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Should We Care For Some People More Than Others?

3With the exception of the odd Ebenezer Scrooge, most of us agree we should care for others.

But is there an order? A “priority sequence”?

With a question like this, it’s easy to sing platitudes. But I’ll be honest: before I even look at what the biblical writers have to say I already know I have a priority sequence.

If you’re living under my roof you get more of my care than anyone else.

But is it right? What about Jesus’ command to “Love your neighbour as yourself”? Am I supposed to care for the person I just met in the mall as much as my own son?

Good question. The biblical writers give some insight:

It’s clear that caring for others and justice is non-negotiable. Early in Israelite history it was envisioned that if people fully obeyed God, there should be no poor among them (Deuteronomy 15:4).

That didn’t fully happen, of course. But the passages keep pouring in that talk about caring for others, especially the poor and marginalized.

Here I want to focus on a few direct passages in the New Testament:

dad sonWhen the experienced and well-educated Paul is giving advice to the young Timothy, he includes a section about caring for others. He writes: “Anyone who does not provide for their relatives, and especially for their own household, has denied the faith and is worse than an unbeliever” (1 Timothy 5:8, NIV). The old King James Version says “worse than an infidel.”

Yikes!

We can assume he was directly addressing male leaders of the family who, especially in the 1st century, had responsibility for ensuring needs were looked after.

Then, toward the end of his fiery letter to the Galatians, Paul stresses the importance of “doing good to all people, especially to those who belong to the family of believers” (Galatians 6:10).

In that passage there seems to be a priority for the “family of believers” (the church). But he still commands that good be done to “all people.”

So to this point, is this the priority sequence when caring for others?

  1. Our own families
  2. The community of faith
  3. All people, especially the poor

I’m sure people will react differently to this list depending on their perspective and experience.

  • If you’ve been neglecting your family, maybe this’ll make you pause and re-fuel in a big way.
  • If you don’t take seriously your high calling and responsibility to care for others in your church, maybe you’ll pray and rethink a few things… or many.
  • And if you’ve limited your care-giving to family, or those who you like, or those who are like you, hopefully you’ll pull up your boot straps and stretch your mercy-making horizons.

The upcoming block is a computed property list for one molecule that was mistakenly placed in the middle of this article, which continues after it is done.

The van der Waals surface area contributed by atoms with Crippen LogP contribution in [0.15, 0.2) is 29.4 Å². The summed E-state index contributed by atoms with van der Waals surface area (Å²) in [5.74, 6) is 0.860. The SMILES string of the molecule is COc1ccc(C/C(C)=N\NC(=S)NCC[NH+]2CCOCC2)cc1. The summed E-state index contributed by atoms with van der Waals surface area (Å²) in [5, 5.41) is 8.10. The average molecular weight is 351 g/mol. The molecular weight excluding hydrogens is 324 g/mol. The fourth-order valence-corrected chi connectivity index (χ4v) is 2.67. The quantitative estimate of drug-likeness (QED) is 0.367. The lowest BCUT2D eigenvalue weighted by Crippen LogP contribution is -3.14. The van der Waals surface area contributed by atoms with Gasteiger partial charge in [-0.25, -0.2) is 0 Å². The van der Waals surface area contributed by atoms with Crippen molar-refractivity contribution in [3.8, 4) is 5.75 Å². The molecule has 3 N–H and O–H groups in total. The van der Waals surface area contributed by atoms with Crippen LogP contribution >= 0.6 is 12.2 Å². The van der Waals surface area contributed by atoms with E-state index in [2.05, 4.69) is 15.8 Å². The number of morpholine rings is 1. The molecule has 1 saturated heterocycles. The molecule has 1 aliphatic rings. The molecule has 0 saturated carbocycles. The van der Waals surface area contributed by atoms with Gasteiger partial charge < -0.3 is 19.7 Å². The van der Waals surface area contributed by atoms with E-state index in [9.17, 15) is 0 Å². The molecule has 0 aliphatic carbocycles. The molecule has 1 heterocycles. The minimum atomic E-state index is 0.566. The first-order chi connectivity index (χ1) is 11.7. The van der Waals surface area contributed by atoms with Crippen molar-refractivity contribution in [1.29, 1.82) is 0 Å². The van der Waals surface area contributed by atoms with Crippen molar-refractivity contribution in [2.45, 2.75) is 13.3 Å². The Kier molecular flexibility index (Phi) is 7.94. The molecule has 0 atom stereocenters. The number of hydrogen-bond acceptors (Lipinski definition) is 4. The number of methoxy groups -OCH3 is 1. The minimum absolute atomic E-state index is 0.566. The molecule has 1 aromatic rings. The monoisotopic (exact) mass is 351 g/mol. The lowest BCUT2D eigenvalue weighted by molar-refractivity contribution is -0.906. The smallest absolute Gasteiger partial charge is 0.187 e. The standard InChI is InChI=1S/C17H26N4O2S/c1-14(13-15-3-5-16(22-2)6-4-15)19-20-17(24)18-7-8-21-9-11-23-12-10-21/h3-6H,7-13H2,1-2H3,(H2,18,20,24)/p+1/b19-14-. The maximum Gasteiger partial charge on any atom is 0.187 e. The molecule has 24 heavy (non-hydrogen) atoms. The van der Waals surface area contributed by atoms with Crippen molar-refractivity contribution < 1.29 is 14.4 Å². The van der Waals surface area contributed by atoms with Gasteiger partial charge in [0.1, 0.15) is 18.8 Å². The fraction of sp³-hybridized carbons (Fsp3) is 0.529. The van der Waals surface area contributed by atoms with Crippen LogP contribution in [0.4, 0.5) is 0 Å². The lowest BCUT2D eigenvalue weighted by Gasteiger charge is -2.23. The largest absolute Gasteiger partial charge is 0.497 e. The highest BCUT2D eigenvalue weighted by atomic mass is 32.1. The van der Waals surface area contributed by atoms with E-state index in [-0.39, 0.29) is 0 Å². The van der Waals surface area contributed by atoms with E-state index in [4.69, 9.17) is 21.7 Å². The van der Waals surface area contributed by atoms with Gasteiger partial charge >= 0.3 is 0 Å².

But those passages aren’t all.

Let me bring it in with Jesus’ words. As I often say: What God’s Son says goes. So in my approach, all ideas needs to be illuminated by him.

Jesus seems to trump all these ideas with his radical love-your-neighbour-as-yourself command. He instructs us to love all people, including enemies, with a love we would normally only reserve for ourselves.

I’m still working on that one!

And he even stresses (in 3 of 4 gospels) that his true family is those who do God’s will. I think of Mary. Yes, she knew Jesus was destined for earth-shattering and God-honouring things—but that must have been difficult for her to hear as a mom.

And yet, when Jesus was on the cross—arms outstretched, body surely pulsating with pain, defeating death, paying the price for your brokenness and mine, playing the decisive move in God’s global renovation project—he asked one of his followers, John, to care for his mom when he was gone. He wanted to ensure his biological family was cared for.

Then there’s the famous story of the Good Samaritan.

Let me wildly condense it for you: Your neighbour is anyone—anyone at all—who is in need. So that love-your-neighbour-as-yourself thing is underlined and highlighted with God’s pen. That makes me want to tattoo it on my heart.

Of course, if the biblical writers or Jesus carry no weight in the machinations of your mind, or if you think, along with Professor Stephen Hawking, that “the human race is just a chemical scum on a moderate size planet,” then you may have other thoughts.

But for me, there appears to be a priority sequence—albeit with a strong qualifier at the end:

  1. Our own families
  2. The community of faith
  3. All people, especially the poor
  4. QUALIFIER: In addition to loving God first in everything, we are called into ascending greatness by loving our neighbours—anyone in need—as ourselves.

Do you agree?

Nowhere does it say, ‘Hey, neglect your family.’ Nowhere does it say, ‘Just go to church like a McDonalds, get ‘fed,’ and then interact with other people, almost like strangers, as if nothing has changed.’ Nowhere does it say, ‘The poor are not very important and so far down the totem pole that their presence is negligible.’

Speaking to graduating students at Bucknell University, Holocaust survivor Elie Wiesel said: “The opposite of love is not hate, but indifference.”

Indifference isn’t an option.

For many of us, the moment the bulb over our heads flicks on is when we realize our love can go the distance for others because God’s love has gone the distance for us.

Should we care for some people more than others?

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